Transcript for Meet NYC Man Who Commandeers Subway Trains, Buses
Tonight you're going to meet a man whose life has been ruined by his own obsessive urges. Diagnosed with asperger's he says he's plagued by unyielding desire to drive public trains and buses. So much so that when he sees one of them he says he can't stop himself from hopping aboard and driving away. He's been jailed over and over again but he says he's never been given treatment, so does he need punishment or help? Here's ABC's John donvan. Reporter: The trains of the New York City subway. Rumbling. Screeching. Moving nearly 6 million riders a day. And also triggering something in a man named Darius Mccullum. A compulsion. In a way, a love that has ruined his life. A Manhattan man is getting a free ride to prison. He started hijacking modes of city transportation before I was even born. There's a man that really likes trains a lot. Police have just caught a guy for the 23rd time trying to pose as an mta worker. A notorious New York City public transit bandit. Mccullum's is a unique and troubled New York story. Reporter: Perhaps you remember hearing years ago about a 15-year-old New York boy arrested for sneaking into the driver's cab of a subway train and taking it for a ride. Good morning, passengers. The dynamite D train next stop -- please step up carefully and next stop will be sixth avenue -- Reporter: It seemed amazing he knew how to handle controls, kept the train on schedule, announcing every stop, letting passengers on and off. News 4 New York. Officials were stunned to say the least when they heard a 15-year-old queens boy had hijacked a subway train and taken it for a joyride, stopped at stations, let some passengers get on and off, had a fine time. Reporter: This kid needs to get some counseling. But obviously he wasn't trying to hurt anybody. So whatever happened to that kid? It's a downpour here. As we make our way towards Riker's island, New York City's jail, I'm going to see Darius Mccullum for the first time in at least three years. He was in jail. He got out. And now he's back in jail. Reporter: Riker's island. New York's notorious jail. There's our man. Sorry to see you back here. I was sorry too. Reporter: Diagnosed as an adult with asperger's syndrome, most often described as a form of autism. I met him the first time while interviewing him for one of the stories told in my book "In a different key: The story of autism." It's the trains that bring him here. His whole life, it's been the trains. Why does this keep happening? It keeps happening because I can't seem to have my urges and impulses under control. Reporter: At first when Darius was a teenager he was handed the controls and taught the skill busy trainmen whom he had befriended and took advantage of his interest so they could take breaks. Their irresponsible behavior helped convince the young boy he was doing nothing wrong. I ran away to the subway system because I felt protected down there. My safe haven, my sanctuary. Reporter: That was then. Now as a 51-year-old, Darius has been arrested 32 times and has taken control of New York City trains and some buses too more than 100 times. It is all for the same basic repeat offense. I'm really good with trains. But I can't seem to figure out people. Reporter: That's Darius speaking in a new film, a documentary on his life and his obsession called "Off the rails." Its director is Adam Irving. Darius Mccullum has spent more than half his life in prison for impersonating new York City transit workers. He has asperger's. I thought, there's a story. Reporter: Irving posits Darius' compulsion to be part of the subway system literally results from his having asperger's syndrome, often thought of as a form of autism. People on the spectrum, they like routine, they like rituals, they like schedules. And trains run on a schedule. When he's in that world of the subway, there is a kind of sense where, everything is going to be okay there. Like he's kind of ended up in wonder land. Reporter: Or put another way, when I asked Darius about a scene in the film where he's donning the uniform of a transit police officer from his own collection -- Everything about the uniform has to match from head to toe. I guess I felt like maybe Batman. Batman? Batman. What does Batman do? He doesn't have the powers like Superman or ice man or other people, he's just a regular man. Batman always seemed to do good for people, and I felt that I did good for people too. Reporter: Yet even though Darius knew he was breaking the law and was risking jail time every time he offended, he just could not stop himself. In those moments when you give in to the obsession and take a train, by take it I mean steal it, are you aware that you're doing something wrong? That this is wrong what you're doing? At the time I'm doing it, no. Because I feel like as if I -- I'm doing the right thing. It feels right to you? Maybe that's part of the issue of what I'm going through. What feels right to me may feel wrong to somebody else. He can't help it. Sort of like the addict who might have been clean for X amount of time, and one day that drug or that drink is in front of them, and guess what, they're like not caring about tomorrow. The need for that drink is powerful. For the record, has Darius ever hurt anybody with his train obsession? No. Darius has never hurt anyone through his impersonations of transit workers or taking transit vehicles. Also, for the record, has he ever committed any other crimes outside of this? No, not to my knowledge or according to his rap sheet. Reporter: But here's what else has never happened. In none of the correctional facilities he's been sent to was Darius ever provided any sort of meaningful therapy to help control his behavior. You do want psychological treatme treatment? Yes, I do. If you could get treatment what would you want it to do for you? Where would you want it to get you? I would want it to get me to try to understand what's really going on with me. I would want it to get me to try to help me overcome what I'm actually going through. How to resist not wanting to take a bus, take a train, anything hike that. Reporter: Which may be just one reason that his periods on parole are always so short-lived. He was actually applying for jobs. He ran out of money and he didn't want to tell us. And he was going to be homeless on the night that this happened. That's where he really has difficulties when he gets scared. Any person facing homelessness, with not a dime in their pocket, is going to be scared. This is not necessary. We can do something about this as a society, rather than lock people up and throw the key away. Reporter: One might wonder why doesn't the transit system just give Darius a job? He knows its inner workings so well and obviously he cares about its performance. But apparently no one wants to risk hiring an ex-con and have something go wrong. I think if there's a quiet place in the country where Darius can ride trains or work in a transit museum, I think that would make him happy and make a lot of people happy. We just need someone to step up to the plate and say, I like this guy, I'm going to hire him. Reporter: Right now Darius faces charges related to the unauthorized driving of a city bus. He could get more years behind bars. His diagnosis of asperger's has not bought him much sympathy from judges in the past. The pity is Darius comes across as a good guy. Maybe you'll see that if you happen to catch "Off the rails." That's one reason Darius himself wanted this documentary made. I want this documentary not only to help me, to help other people. Maybe I can use it in the courts in reference to my case. Maybe they could say, wait a minute, maybe we're taking the wrong approach, maybe we could do something different. Reporter: Maybe. But that depends on whether he gets the chance to try one more time. John donvan, ABC news, New York.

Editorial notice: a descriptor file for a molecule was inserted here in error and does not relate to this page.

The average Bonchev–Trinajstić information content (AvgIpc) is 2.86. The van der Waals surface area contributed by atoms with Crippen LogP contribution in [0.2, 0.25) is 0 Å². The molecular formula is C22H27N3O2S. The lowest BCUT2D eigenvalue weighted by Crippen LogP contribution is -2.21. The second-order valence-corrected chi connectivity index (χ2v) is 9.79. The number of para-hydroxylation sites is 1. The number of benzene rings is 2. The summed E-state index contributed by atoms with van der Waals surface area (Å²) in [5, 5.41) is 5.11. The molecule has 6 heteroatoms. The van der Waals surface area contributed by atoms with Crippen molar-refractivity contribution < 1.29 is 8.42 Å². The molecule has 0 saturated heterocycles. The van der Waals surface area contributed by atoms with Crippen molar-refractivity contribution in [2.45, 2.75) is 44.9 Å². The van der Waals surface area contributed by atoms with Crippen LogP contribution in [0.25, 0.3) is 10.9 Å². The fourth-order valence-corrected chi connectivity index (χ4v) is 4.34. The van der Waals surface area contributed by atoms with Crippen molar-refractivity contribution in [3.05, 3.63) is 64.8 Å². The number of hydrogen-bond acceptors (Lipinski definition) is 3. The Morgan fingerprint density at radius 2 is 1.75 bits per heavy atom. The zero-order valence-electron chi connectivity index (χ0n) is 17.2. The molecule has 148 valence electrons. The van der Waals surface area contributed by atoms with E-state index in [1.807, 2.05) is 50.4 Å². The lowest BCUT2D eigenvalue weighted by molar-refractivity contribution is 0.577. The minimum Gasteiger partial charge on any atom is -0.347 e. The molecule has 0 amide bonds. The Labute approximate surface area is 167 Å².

This transcript has been automatically generated and may not be 100% accurate.